Safety First

Don’t Gamble When the Stakes are Your Life

By Mike Costigan

When I see someone driving while looking down at their cell phone, I wonder if they would place a large bet of let’s say $1,000 or more on the blackjack or roulette table. I would assume not. But everyday people jump behind the wheel of their vehicle and drive distracted.

Every year more than 3,000 people lose their lives to distracted driving – 400 of those caused by drivers using their cell phones. In fact, 25 percent of all distracted accidents are related to cell phone usage.

Studies have shown that reading or sending a text takes your eyes off the road for five seconds. To put things in perspective, let’s convert five seconds into distance at various miles per hour.

The typical neighborhood streets are posted at 30 mph. If you were to read or send a text at 30 mph, you would have traveled 220 feet. At 65 mph that five seconds equals 475 feet – more than one and a half football fields. And, at 75 mph, the typical speed drivers travel in the carpool lane, those five seconds reach a whopping 550 feet.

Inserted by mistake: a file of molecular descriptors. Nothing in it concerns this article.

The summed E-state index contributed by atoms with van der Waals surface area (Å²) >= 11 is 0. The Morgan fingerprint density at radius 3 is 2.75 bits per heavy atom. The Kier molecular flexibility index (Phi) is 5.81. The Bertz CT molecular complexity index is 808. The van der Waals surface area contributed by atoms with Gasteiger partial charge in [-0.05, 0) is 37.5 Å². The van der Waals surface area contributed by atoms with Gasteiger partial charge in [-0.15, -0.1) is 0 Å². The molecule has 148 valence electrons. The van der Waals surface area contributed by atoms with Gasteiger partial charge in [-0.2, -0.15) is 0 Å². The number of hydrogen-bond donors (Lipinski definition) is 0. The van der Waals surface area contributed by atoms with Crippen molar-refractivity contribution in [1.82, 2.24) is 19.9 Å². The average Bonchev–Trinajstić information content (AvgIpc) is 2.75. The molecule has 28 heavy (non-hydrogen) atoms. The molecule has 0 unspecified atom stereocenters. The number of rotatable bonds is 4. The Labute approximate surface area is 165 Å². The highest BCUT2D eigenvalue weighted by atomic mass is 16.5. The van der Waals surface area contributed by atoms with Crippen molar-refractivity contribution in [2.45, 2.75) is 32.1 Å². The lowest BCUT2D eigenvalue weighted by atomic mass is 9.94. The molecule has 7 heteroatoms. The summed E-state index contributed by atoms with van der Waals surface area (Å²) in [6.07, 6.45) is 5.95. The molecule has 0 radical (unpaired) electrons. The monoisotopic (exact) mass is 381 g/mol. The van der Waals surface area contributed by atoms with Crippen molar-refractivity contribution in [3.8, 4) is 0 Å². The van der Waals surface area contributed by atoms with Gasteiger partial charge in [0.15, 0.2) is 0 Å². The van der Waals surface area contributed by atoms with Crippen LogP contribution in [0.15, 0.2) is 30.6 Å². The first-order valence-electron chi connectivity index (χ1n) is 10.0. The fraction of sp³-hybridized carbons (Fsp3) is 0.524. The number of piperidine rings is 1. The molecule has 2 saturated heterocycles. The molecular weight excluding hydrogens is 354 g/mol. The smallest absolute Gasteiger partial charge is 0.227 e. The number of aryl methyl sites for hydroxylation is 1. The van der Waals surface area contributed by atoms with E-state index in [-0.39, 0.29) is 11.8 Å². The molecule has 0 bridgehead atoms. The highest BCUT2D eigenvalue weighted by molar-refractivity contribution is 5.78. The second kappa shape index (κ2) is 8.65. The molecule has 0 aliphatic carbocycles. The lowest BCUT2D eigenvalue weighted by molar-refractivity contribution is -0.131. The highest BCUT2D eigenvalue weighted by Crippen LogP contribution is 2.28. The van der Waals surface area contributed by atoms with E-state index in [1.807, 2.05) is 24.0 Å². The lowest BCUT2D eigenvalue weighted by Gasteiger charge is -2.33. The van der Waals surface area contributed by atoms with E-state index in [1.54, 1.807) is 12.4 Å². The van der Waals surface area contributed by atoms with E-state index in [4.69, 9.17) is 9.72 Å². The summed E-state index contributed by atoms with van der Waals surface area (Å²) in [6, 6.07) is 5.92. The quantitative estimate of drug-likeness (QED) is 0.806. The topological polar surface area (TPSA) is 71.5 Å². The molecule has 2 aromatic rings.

A lot can happen in that short time and long distance, including encountering another distracted driver.

One recent study found that cell phone usage while driving is six times more dangerous than drunk driving. One recently released poll revealed that 77 percent of adults and 55 percent of teens think they can manage texting and driving at the same time. The data clearly state otherwise.  

Tips to Avoid Distracted Driving

Focus on driving. Do not let anything divert your attention. Don’t text while driving. Even hands-free devices have an inherent danger. Try to eat or have a snack before you hit the road. But, if you chose to eat and drive, avoid messy foods.  

Finish dressing and personal grooming at home before leaving home. Store loose articles in the back seat or out of reach so not to be tempted to reach for them. Bottom line: focus on driving when behind the wheel, and don’t drive distracted. The stakes are too high. 

In solidarity and safety,
Mike Costigan
IBEW Local 11 Safety officer

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